Celebration of local business leader and World War II veteran kicks off 2015 Ceremonial Flag Service
Local business leader and World War II veteran Gust “Gus” Kraras will be honored April 17th on Fightins Opening Night as part of the Savage61 Chrysler Dodge Jeep Ram Ceremonial Flag Service Honoree. Kraras’ celebration on Opening Night kicks off the Ceremonial Flag Service for the 2015 season.
In 1950, FirstEnergy Stadium was built as a memorial to the veterans of our community. To bring even more attention to this, a ceremonial flag flies in front of America’s Classic Ballpark at each home game to honor one specific veteran. For the 2015 season, living World War II veterans, in addition do any veterans that have passed, may be honored with the Ceremonial Flag Service. The addition of living World War II honorees is new for 2015 , and on Opening Night, Gus Kraras will become the first of what the Fightins hope will be many World War II veterans to be honored at the ballpark this season.
“The ceremonial flag honoring a veteran became an important, and emotional part of the Fightins game presentation in 2014”, said Fightins General Manager Scott Hunsicker. “In 2015, we really want to engage the families of World War II veterans, and honor these brave men and women. When discussing what World War II veteran should be the first to be honored on Opening Night, we immediately thought of Gust Kraras. He’s a great man. His dedication and contributions to our country and our community are incredible. Plus, he actually sold hot dogs here at the ballpark when it first opened in 1951! We are so excited to honor Gust Kraras on Opening Night, and we invite all the families of World War II Veterans to please contact us so we can honor your loved one as well.”
Born in 1921, Kraras immigrated to the United States in 1938 from Greece when he was just 17 years old. He was living in Nashville during the Pearl Harbor attacks, and a day later, he decided to volunteer into the United States, but wasn’t able to since he wasn’t yet a citizen. He overcame this issue by requesting his draft board to advance his draft number and shortly thereafter, was in the Army and assigned to the Field Artillery.
In 1943, Kraras asked to be transferred to the newly-formed Greek Battalion at Camp Carson, Colorado. Nearly 300 volunteered to be sent on a special mission to occupied Greece and from that, only 173 men and 10 officers were sent. That group was part of the Office of Strategic Services (OSS), which later evolved into what we now know as the CIA.
Following their extensive training, Kraras and the rest of the Greek Battalion was sent to Cairo, Egypt. On their second day, his group was picked as one of the two that received paratrooper training. Because of Army regulations at the time, Kraras and his party had to volunteer to become paratroopers. The next day, the selected troops went to the then-Palestine to attend British Paratrooper School. In the U.S. Army Paratrooper Schools, training typically lasted 90 days. Kraras training at the British Paratrooper School lasted just three days and five jumps.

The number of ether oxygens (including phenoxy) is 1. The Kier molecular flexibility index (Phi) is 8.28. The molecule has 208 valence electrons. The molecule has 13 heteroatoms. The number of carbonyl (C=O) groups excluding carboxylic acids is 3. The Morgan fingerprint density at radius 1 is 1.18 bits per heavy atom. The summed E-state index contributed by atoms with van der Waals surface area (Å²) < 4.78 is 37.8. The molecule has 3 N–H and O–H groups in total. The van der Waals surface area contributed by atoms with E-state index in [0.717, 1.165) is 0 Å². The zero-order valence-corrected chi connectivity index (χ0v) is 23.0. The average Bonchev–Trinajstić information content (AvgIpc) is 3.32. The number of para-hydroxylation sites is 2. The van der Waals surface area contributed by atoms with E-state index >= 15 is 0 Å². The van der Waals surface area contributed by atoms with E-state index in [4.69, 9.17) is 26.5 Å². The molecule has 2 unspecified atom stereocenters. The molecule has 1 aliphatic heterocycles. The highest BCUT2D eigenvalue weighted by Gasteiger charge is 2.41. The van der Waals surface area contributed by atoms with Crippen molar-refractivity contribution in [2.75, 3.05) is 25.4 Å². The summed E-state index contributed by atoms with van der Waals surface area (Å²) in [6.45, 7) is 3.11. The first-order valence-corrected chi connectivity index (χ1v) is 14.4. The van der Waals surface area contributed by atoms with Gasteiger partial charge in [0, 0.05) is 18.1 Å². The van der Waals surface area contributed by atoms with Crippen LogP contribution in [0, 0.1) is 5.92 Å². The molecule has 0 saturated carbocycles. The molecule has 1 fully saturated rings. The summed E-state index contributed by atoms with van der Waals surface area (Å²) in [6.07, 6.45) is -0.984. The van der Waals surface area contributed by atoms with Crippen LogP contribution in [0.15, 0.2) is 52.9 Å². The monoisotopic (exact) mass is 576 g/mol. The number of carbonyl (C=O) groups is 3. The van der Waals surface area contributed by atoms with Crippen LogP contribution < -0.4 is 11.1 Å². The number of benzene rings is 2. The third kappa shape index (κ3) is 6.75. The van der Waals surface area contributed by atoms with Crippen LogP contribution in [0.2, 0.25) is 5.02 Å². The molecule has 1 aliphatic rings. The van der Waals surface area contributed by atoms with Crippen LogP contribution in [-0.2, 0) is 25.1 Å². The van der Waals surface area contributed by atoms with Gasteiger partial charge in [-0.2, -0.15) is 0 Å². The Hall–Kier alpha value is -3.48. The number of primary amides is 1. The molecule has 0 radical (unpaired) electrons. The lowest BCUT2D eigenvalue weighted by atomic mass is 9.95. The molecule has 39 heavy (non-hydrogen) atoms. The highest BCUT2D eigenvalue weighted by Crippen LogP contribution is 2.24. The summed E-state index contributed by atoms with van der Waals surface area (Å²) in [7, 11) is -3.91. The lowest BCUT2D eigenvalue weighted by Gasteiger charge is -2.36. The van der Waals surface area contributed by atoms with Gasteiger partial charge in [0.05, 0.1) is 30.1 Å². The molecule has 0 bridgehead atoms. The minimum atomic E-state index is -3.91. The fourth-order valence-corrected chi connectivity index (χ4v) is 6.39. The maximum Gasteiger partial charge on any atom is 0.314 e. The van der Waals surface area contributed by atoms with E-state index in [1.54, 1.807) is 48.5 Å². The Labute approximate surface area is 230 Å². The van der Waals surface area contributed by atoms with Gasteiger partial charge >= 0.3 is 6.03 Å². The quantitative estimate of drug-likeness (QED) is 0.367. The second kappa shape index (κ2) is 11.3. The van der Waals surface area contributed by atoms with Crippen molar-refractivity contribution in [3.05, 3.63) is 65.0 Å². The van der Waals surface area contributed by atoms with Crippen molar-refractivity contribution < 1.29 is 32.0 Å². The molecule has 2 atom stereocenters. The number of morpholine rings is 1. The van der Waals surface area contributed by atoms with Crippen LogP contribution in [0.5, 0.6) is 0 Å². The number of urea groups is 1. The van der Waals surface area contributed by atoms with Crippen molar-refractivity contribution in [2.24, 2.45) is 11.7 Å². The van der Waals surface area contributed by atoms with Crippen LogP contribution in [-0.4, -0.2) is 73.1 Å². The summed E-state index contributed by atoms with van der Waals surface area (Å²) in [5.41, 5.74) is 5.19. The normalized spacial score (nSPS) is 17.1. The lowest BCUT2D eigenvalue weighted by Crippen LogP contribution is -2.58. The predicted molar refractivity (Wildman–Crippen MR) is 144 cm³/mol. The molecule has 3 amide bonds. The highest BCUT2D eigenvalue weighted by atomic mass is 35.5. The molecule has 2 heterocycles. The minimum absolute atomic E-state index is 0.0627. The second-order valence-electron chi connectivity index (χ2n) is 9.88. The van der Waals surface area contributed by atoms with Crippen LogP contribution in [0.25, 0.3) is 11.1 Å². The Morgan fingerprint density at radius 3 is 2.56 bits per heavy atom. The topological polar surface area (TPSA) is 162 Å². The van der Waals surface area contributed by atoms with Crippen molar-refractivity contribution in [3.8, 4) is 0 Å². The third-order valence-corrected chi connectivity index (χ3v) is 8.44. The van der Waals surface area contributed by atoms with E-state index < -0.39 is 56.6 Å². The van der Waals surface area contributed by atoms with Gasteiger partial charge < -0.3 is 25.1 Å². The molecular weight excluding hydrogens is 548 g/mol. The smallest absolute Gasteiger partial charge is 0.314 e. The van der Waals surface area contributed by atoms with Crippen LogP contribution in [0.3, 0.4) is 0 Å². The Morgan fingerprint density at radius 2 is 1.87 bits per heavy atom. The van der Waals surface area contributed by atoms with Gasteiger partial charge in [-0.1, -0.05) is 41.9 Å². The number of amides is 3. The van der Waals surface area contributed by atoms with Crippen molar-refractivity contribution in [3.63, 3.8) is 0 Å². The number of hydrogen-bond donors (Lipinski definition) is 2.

Now in Greece, Kraras’ platoon’s missions were all very similar. They would be responsible for blocking highways and waiting for German convoys. Once they would find a convoy, they would dismantle the first and last truck using bazookas and then take on the convoy with everything they had. They would then take off up through the mountains and hide as Germans would attempt to find them-they never did.
Kraras was honorably discharged on November 15, 1945 and he took up residence in Reading where his brother John lived with his family. He went into business with his brother and later, opened up several restaurants in the Reading area and in Wildwood, New Jersey. The Kraras family went on to own and operate numerous restaurants and hotels in the seaside town for over five decades.
He met his wife Stella Dialectos upon returning from the war and married in 1946. They had three children: Chris Kraras, Angel Kraras Cammarano, and Patricia Kraras Donahue. Gus is still involved actively in his business ventures and church community in the Reading and Wildwood areas.
The World War II veterans will be honored, in addition to fallen veterans of all wars, nightly during a pre-game ceremony beside their family and friends. Before each home game, the Fightins raised a ceremonial flag to tribute to their memory and welcomed their family to the game. The flag will then lowered and given to the family following the game. During the ceremony, the Fightins will tell each veteran’s story and present the veteran with a Ceremonial Flag as a token of appreciation for all that they have done in protection of the United States of America.
Reservations for the Savage61 Ceremonial Flag Service are now being taken for the 2015 season. Those interested can call 610-370-BALL ext. 293 to reserve a date. Anyone interested in paying tribute or honor to a veteran is asked to call that number with their preference of a game date. Available game dates are filled on a first-come, first-serve basis.
The Fightins will kick off the 65th season of baseball at America’s Classic Ballpark on Friday, April 17th when they host the Richmond Flying Squirrels, Double-A affiliate of the 2014 World Series Champion San Francisco Giants, at 7:05 p.m. Tickets for the 2015 season can be purchased online at Fightins.com, by phone at 610-370-BALL, or by visiting the FirstEnergy Stadium Ticket Office.
This article originally appeared on the official website of the Reading Fightin Phils . Click here to view the original story.